From books

On Men Writing On Women

“In all imaginative writing sympathy for the subject is necessary not because it is the politically correct of morally decent posture to adopt but because an absence of sympathy shuts down the mind: engagement fails, the flow of association dries up, and the work narrows. What I mean by sympathy is simply that level of empathetic understanding that endows the subject with dimension. The empathy that allows us, the readers, to see the ‘other’ as the other might see him or herself is the empathy that provides movement in the writing. When someone writes a Mommy Dearest memoir – where the narrator is presented as an innocent and the subject as a monster – the work fails because the situation remains static. For the drama to deepen, we must see the loneliness of the monster and the cunning of the innocent. Above all, it is the narrator who must complicate in order that the subject be given life.” 

                                          Vivian Gornick, The Situation and the Story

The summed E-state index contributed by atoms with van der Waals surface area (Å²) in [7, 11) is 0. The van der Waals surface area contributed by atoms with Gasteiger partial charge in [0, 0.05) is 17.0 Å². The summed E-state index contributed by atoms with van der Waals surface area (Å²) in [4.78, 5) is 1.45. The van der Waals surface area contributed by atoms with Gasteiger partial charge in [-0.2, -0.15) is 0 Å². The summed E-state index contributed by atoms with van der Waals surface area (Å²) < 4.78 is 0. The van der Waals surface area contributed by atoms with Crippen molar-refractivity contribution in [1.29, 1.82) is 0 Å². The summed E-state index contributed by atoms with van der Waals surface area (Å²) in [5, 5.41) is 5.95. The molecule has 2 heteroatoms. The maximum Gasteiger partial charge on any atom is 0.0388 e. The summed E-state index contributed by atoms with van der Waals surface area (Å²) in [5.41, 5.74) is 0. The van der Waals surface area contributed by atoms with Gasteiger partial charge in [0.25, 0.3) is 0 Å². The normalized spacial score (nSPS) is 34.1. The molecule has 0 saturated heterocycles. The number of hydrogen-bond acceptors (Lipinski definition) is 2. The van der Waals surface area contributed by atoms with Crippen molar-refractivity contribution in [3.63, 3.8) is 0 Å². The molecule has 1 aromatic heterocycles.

When I read something and am trying to figure out why and how it works, or does not work, Gornick is the writer I go back to more than anyone else, and to this passage above all.  Gornick talks about this need for imaginative sympathy when discussing a passage from D.H. Lawrence that troubles her – it is not that his view of women is “incorrect” but that there is no attempt to imagine a woman as she might imagine herself – no exploration, only reaction. In a sense I go this passage when I am looking for “permission” to be troubled by an author, especially a renowned one, especially a man when it comes to women.

The passage came to mind for a different reason while reading Hilton Als’ The Women. I’ve loved Als’ writing for the New Yorker and The New York Review of Books for a long time, and I’ve always been struck at what I can only inadequately term empathy – his deep love for artists and their work, for the imaginative intricacies of the craft and those attempt it, even when they fall short.